Title: Micah Johnson Goes West
Series: Get Out 02
Author: Sean Kennedy
Genre: Contemporary, Young adult, Sports
Length: Novel (186 pages)
Publisher: Harmony Ink Press (Dreamspinner Press) (4 April 2017)
Heat Level: Low
Heart Rating: ♥♥♥♥♥ 5 Hearts
Blurb: Micah Johnson is living two separate lives. On the field he’s making a name for himself as a rookie with the AFL football team the Fremantle Dockers—at just eighteen. But when he steps off the field, Micah is a mess: confused, away from home for the first time, and feeling isolated from family and friends three thousand kilometres away. The foster family he’s staying with is nice, but Micah isn’t ready to open up to them about what he’s going through. Distracting himself with hookups and partying seems like a good idea until a friend’s life is changed by misfortune and Micah’s own health is threatened by his behavior. Micah knows he has to make a change, that he can’t do it alone, and that maybe there’s no shame in reaching out to others.
Product Link: https://www.dreamspinnerpress.com/books/micah-johnson-goes-west-by-sean-kennedy-8209-b
Review: I’m just putting it out there – I love reading anything by Sean Kennedy and I especially love reading anything in the Tigers and Devils, and the related series Get Out (which this title is part of). However, something important to note is that the Get Out series needs to be read in order, starting with The Ongoing Reformation of Micah Johnson. I will admit that I have a particular soft spot for this series because I love reading sports books with sportsmen who are out of the closet. The fact that this series, like Tigers and Devils, is set in Australia and as an Aussie this is just way too many levels of awesome.
Micah Johnson Goes West picks at where we left off. Micah was a troubled teen who was helped by a program run by an ex-football (AFL) player who was outed towards the end of his playing career (See Tigers and Devils, though not necessary to read to understand). He is mostly reformed but since being drafted into the AFL and having to move from Melbourne to Perth is difficult for him to cope. He tries not to depend on his now ex boyfriend as an anchor to sanity, but that only leads him down a path of self destruction once more until he gets to know his roommate/team foster family Sam and Dane. Micah is struggling as the first openly gay footy player but he is still on the path of “growing up” and becoming the football player he wants to be.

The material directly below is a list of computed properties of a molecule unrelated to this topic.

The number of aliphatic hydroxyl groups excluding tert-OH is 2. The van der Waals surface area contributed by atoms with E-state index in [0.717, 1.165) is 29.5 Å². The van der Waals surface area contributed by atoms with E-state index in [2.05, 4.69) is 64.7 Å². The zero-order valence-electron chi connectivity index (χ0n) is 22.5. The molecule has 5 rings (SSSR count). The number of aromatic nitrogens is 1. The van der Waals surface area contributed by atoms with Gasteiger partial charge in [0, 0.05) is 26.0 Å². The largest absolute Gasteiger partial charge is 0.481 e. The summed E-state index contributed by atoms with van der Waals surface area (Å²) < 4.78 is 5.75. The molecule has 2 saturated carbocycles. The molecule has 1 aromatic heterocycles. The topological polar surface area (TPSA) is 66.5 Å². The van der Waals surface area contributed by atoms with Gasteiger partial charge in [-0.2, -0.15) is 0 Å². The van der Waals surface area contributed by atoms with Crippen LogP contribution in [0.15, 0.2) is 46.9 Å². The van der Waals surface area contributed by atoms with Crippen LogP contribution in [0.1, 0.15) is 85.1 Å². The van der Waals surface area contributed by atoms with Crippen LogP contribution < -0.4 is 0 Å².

This book strikes me on a number of levels. 1) As I said, I’m Aussie and I love the fact there is stories being written about gay men in football, it’s something that we need in real life. 2) I totally relate to Micah’s difficulty in moving from Melbourne to Perth since I made the move in the opposite direction between Adelaide and Sydney for work. And 3) It reminds me of something cool that hasn’t been overly talked about (I wonder if it’s because it’s about 2 women and not 2 men, whatever). Ok, so a bit of back story, in Australia this year was the first year that the women’s AFL was played at a professional level. The Co-captain of the Adelaide Crows – who won the grand final just the other week – is a woman who started her professional career playing state and national level basketball. She also happens to have a wife, who she married in the States, and adorable twins who were pictured seated in the AFLW grand final trophy with their sporty mama.
One other thing I love about this book – it almost has a soundtrack, with the song by the Village People, Go West – although to me it is was the version by Pet Shop Boys which was popular during my childhood. The themes of the song, as stated by Micah’s ex, perfectly sum up the themes surrounding Micah’s life. I love the concept of books having soundtracks, although I often construct my own playlists and often use Foo Fighters, Red Hot Chilli Peppers and Pete Murray songs for romances.
So in short – this is one fantastically written and totally down to earth, coming of age in professional sport in the world of the Australian Football League. I love Sean Kennedy’s wit and humor and the development of the characters so far have me looking forward to more.